Technical performance suitable to our needs:
Fuji chooses Eizo and Matrox for its radiology workstations
We have chosen the Fuji ViewPix workstation because it meets all the requirements for digital radiology. Fuji ViewPix is equipped with two Eizo 3 MP medical displays, a resolution that is well adapted to image interpretation, especially pulmonary images that require a resolution of 3 MP.
Images are taken by radiology technicians in the Intensive Care Unit and are then interpreted on a diagnostic workstation on the main level of the hospital, using two Eizo 3 MP medical displays.
The report is recorded by Dictaphone and is then entered in the Radiology Information System (RIS). Staff in the Intensive Care Unit on the 8th floor can then consult the images on their workstation and report on the RIS system. The images taken in the Intensive Care Unit are saved in a reduced format at the end of the patient's stay.
The terminal in the ICU consists of two Eizo L985 EX 2 MP standard displays mounted on the wall, and is very suitable for the hospital. The monitors reproduce the displayed images of the diagnostic station. The screens are calibrated to maintain an identical contrast level and avoid the inopportune manipulation of the setup buttons on the screen to prevent distortion of the diagnosis. Professor Montagne feels that is imperative to remain on top of the technology; and the service employees adjusted to this new system immediately.
- Multi-modality ViewPix workstation from Fuji
- Dual Eizo L985 EX, 2 MP color displays, wall mounted
- Dual RadiForce G31 displays
- Matrox TheaterVUE display controller boards driving images in Clone Mode
In conclusion, Professor Montagne said, the Fuji-Eizo-Matrox solution is an answer to our diagnostic and communication constraints. It allowed for a better work environment while respecting our budget.
Professor Montagne says, we are not looking for the technology inflation but we are following this discipline's technical evolution in order to benefit from the productivity gains and the work comfort that it offers. It is safe to say that French medicine is far from the digital revolution and its practical applications. The Picture Archiving and Communication System (PACS) that is, the archiving of images and their accessibility within the hospital network, is rarely applied in France but supported by our neighbors. If we take United Kingdom, for example, a country that is very vigilant in its health expenses, they decided to equip 160 healthcare establishments with digital radiology and PACS stations. This example of our colleagues is the best proof of the financial profitability and medical performance of this equipment. It's time for the French establishments to be also equipped!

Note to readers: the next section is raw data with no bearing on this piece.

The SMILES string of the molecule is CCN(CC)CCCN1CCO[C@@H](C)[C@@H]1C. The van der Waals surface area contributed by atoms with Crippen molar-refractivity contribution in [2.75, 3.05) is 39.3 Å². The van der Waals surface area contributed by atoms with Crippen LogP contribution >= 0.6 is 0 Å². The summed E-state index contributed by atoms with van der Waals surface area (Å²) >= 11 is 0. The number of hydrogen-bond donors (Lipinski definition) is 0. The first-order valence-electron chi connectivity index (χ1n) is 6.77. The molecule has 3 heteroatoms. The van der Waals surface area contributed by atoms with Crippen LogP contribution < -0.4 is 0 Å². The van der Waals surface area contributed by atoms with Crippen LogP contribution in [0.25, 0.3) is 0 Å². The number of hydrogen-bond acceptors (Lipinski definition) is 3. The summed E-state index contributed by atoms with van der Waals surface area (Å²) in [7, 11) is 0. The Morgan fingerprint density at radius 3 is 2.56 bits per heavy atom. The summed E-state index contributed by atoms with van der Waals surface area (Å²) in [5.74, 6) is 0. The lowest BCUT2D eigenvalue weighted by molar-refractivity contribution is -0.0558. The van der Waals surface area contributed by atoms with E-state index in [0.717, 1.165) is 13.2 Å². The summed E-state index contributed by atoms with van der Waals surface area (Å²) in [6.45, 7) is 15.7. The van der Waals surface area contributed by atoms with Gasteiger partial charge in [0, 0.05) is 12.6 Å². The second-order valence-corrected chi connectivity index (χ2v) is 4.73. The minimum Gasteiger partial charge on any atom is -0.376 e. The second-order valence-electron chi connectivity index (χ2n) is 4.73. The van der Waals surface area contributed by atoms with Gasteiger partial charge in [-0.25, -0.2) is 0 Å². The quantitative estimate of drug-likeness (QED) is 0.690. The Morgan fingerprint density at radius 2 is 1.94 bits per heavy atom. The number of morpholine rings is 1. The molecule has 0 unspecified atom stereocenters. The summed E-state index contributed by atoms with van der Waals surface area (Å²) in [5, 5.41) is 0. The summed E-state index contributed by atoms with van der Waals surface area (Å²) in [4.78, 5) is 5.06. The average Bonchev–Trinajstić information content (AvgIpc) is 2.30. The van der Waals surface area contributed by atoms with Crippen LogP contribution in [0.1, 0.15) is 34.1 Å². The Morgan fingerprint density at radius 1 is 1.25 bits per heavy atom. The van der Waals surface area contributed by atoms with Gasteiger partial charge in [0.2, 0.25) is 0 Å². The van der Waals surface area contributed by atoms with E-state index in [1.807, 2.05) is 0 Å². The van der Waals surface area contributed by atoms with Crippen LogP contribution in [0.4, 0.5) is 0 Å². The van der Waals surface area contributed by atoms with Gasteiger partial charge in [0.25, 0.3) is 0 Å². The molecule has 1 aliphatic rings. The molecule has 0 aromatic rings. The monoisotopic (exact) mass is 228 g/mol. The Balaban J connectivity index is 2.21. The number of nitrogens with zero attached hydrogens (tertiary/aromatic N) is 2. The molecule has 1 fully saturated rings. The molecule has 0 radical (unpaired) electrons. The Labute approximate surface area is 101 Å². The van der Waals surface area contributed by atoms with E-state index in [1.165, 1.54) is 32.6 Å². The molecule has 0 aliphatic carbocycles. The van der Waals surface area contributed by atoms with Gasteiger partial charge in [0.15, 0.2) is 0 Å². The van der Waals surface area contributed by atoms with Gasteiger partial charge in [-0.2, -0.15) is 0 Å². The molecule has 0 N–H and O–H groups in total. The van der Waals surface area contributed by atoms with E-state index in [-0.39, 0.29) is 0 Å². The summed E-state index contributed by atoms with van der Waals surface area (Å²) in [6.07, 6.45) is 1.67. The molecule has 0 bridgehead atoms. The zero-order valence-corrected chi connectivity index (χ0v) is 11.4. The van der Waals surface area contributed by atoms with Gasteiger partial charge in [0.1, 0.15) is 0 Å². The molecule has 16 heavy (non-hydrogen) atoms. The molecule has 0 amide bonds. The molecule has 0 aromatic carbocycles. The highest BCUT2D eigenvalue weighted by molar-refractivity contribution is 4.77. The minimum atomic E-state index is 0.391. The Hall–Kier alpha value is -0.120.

Armand Trousseau Childrens' hospital
26, avenue du Docteur Netter
300 beds, 55000 radiology exams/year
Breakdown of the Radiology group:
- Chief Radiologist: Professor Montagne
- One assistant professor
- Two clinic chiefs
- One full time PH
- One part time PH
Digital medical imaging equipment - the choice of Professor Montagne, Chief Radiologist at Trousseau Hospital
The Armand Trousseau Children's Hospital is a family hospital and over the last 10 years, has seen major development, which has resulted in an international reputation in oncology and ear, nose and throat treatment. With the exception of cardiology, cardiac surgery and neurosurgery, all other medical specializations are practiced at the hospital.
At the forefront of technology
Professor Montagne, Chief Radiologist, was the first person in France to promote the digital imaging techniques and also the first to equip his department with a flat panel sensor. Today, the hospital's radiology equipment is fully digital.
Professor Montagne describes the evolution of medical imaging: "The scanner and MRI innovations radically changed the way radiology is practiced. Due to the large number of images produced by these machines and the potential diagnosis offered, the screen reading was put into place. With current radiology practices, the screen reading of an image is as powerful as it was on film. Flat screens retain an excellent contrast with identical quality to film read under the film light box. Establishing a diagnostic reading on the screen is without detriment to the patient."
Interpret and communicate
"The digital radiology equipment serves two different functions for the hospital:
A Medical Function:
The hospital needs to optimize the radiology service throughout the hospital in areas such as emergency care and Intensive Care, and be in a physically remote location. For instance, the radiology service is on the main level and the Intensive Care service is on the eighth floor. This not only increases the work efficiency by preventing the employees from transporting films up and down between different floors but also allows doctors to discuss the imaging files with colleagues from different areas in the hospital.
A Teaching Function:
The hospital needs be able to show and comment on the images to the medical residents and radiology students. In order to do so, it is necessary to have six or seven people in front of the screens displaying images (the images are in a smaller resolution than the one obtained on film). To be able to go from information to interpretation to transmission, a diagnostic workstation was put into place, and was equipped with two Eizo 3 MP medical displays, which displays the images on a wall mounted monitor at 2 MP (which is high enough resolution for discussing and commenting). This solution allows the six or seven people to gather in front of the workstation and view the images in a high quality format.